Brazil is a rising middle power with a vibrant capitalist economy and a democratic government. It is the world’s eighth largest economy and could grow by seven percent or more this year. Its success gives hope to those who have long anticipated a “take off” in Latin America. But Brazil is also a revisionist power. Under President Luiz Inacio Lula da Silva, it has worked with other rising powers to overthrow the international system designed by the Western powers and led by the United States. This month’s elections in Brazil will bring in a new president, but not a change in this policy.
In the years after the Soviet Union collapsed, it was hoped that the spread of democracy and capitalism would remove the ideological elements that had fueled great power confrontations and usher in an era of international cooperation. This is not how things have turned out. The realist view of world politics holds that nations have inherently conflicting interests because of competition for resources and markets, insecurity due to imbalances in power and wealth, and ambitions to control their surroundings. These factors exist independent of state or economic organization.
Brazil’s President Lula da Silva has served for eight years and cannot serve a third term. His designated successor and chief of staff, Dilma Rousseff, is expected to win the Oct. 31 runoff election after winning 46 percent of the vote in the first round on Oct. 3. Under Lula, the country has emerged from its past chronic financial instability. Brazilian politics has shifted to the Left since the military dictatorship was replaced by democratic elections. There are still complaints about excessive government regulation and Lula has introduced new social programs, but he has also put economic growth first and supported the expansion of Brazilian business. He has more than doubled military spending, not only buying combat aircrafts, missiles, and submarines from Russia and Europe, but also developing a Brazilian defense industry and cooperating with China on space projects.
Lula has built a broad base of domestic support which has allowed him to move onto the world stage with a more active foreign policy based and on a more left-wing revisionist posture than is evident in his policies at home. Rousseff, an economist who was a guerrilla fighter during the dictatorship, is expected to continue Lula’s policies.
Lula has aimed at ending the “unipolar” hegemony of the United States by joining coalitions that can balance American (and Western) influence to create a multipolar order more favorable to Brazilian interests. These coalitions can act within international organizations like the United Nations and the World Trade Organization to contain American power and to influence the rules and norms that will govern world affairs. The objective is to constrain the ability of the U.S. to act unilaterally, while giving Brazil and its partners more freedom to act on their own.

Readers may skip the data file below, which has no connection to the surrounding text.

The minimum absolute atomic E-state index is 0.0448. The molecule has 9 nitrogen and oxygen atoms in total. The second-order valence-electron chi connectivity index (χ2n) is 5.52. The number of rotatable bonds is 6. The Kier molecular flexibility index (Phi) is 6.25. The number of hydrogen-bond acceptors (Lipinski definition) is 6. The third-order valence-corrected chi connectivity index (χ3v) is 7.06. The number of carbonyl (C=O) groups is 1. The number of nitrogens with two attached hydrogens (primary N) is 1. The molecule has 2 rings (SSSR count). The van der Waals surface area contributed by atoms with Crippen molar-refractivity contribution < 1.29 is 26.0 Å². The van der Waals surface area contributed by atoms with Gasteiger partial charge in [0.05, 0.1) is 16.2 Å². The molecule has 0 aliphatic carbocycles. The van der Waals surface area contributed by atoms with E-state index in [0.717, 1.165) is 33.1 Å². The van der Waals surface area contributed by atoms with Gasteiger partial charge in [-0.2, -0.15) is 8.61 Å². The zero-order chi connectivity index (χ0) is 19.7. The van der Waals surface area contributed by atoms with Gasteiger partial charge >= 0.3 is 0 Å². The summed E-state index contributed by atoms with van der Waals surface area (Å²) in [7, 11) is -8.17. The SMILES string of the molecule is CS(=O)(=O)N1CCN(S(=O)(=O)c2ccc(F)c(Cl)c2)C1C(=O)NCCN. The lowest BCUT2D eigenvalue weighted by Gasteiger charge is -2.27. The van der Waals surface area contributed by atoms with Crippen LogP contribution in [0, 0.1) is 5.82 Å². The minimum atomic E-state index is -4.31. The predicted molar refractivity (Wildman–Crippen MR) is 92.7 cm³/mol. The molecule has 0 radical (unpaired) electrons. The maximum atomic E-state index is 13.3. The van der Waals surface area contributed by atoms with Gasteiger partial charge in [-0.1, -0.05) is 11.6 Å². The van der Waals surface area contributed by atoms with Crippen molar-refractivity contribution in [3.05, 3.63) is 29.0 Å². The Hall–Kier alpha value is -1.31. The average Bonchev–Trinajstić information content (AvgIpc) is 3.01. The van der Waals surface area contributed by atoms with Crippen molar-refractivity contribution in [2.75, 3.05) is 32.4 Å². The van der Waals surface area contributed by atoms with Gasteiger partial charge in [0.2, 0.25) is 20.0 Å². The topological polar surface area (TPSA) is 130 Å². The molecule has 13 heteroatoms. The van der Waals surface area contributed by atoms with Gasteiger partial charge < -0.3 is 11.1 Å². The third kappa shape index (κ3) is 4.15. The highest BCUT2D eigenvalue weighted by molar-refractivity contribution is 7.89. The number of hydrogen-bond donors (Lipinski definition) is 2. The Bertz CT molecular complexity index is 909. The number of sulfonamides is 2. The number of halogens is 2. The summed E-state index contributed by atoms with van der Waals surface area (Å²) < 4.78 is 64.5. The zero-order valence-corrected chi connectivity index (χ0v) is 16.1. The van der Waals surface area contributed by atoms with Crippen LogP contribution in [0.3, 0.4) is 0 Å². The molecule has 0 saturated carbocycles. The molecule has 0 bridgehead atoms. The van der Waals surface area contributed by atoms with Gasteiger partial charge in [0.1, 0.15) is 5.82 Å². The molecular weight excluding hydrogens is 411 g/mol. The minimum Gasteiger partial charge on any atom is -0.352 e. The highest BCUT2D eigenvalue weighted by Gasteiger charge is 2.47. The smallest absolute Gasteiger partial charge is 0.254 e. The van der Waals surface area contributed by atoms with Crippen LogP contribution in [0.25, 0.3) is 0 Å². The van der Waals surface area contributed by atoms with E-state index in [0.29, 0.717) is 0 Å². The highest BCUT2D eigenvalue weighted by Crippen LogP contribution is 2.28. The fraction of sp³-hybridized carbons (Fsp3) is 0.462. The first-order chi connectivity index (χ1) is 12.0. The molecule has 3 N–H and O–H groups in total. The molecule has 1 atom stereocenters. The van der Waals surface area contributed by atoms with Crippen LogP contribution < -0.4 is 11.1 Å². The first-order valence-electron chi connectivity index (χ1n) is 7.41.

The two main coalitions of powers to which Brazil belongs are BASIC (Brazil, South Africa, India and China) and BRIC (Brazil, Russia, India and China).
The first group’s main focus is the UN climate talks where a new global treaty is being written to limit green house gas (GHG) emissions after the current Kyoto Protocol expires in 2012. The most recent conference hosted by the United Nations Framework Convention on Climate Change was held in the Chinese port city of Tianjin on Oct. 4-9. It is the last conference before the Cancun, Mexico summit where a treaty might be presented. The attempt to reach agreement last December in Copenhagen failed due to the continuing clash of national interests between the developed and developing nations.
The developed countries, led by the U.S. and European Union, are the only ones required under the Kyoto treaty to reduce their GHG emissions. The developing countries, led by BASIC, are currently free of mandates and are determined to stay that way so as not to slow growth. This is called the principle of “common but differentiated responsibilities” and is enshrined in UN documents. Thus, the impasse persisted in Tianjin.
China has assumed the informal leadership of BASIC. Chinese State Councilor Dai Bingguo led the host country’s delegation. According to a report by the official Xinhua news service, he insisted that the developing countries “right” to economic growth be respected. “The developed countries should set the targets to take the lead in reducing greenhouse gas emissions and arrangements should be made to provide adequate financial and technological support to developing countries,” he said.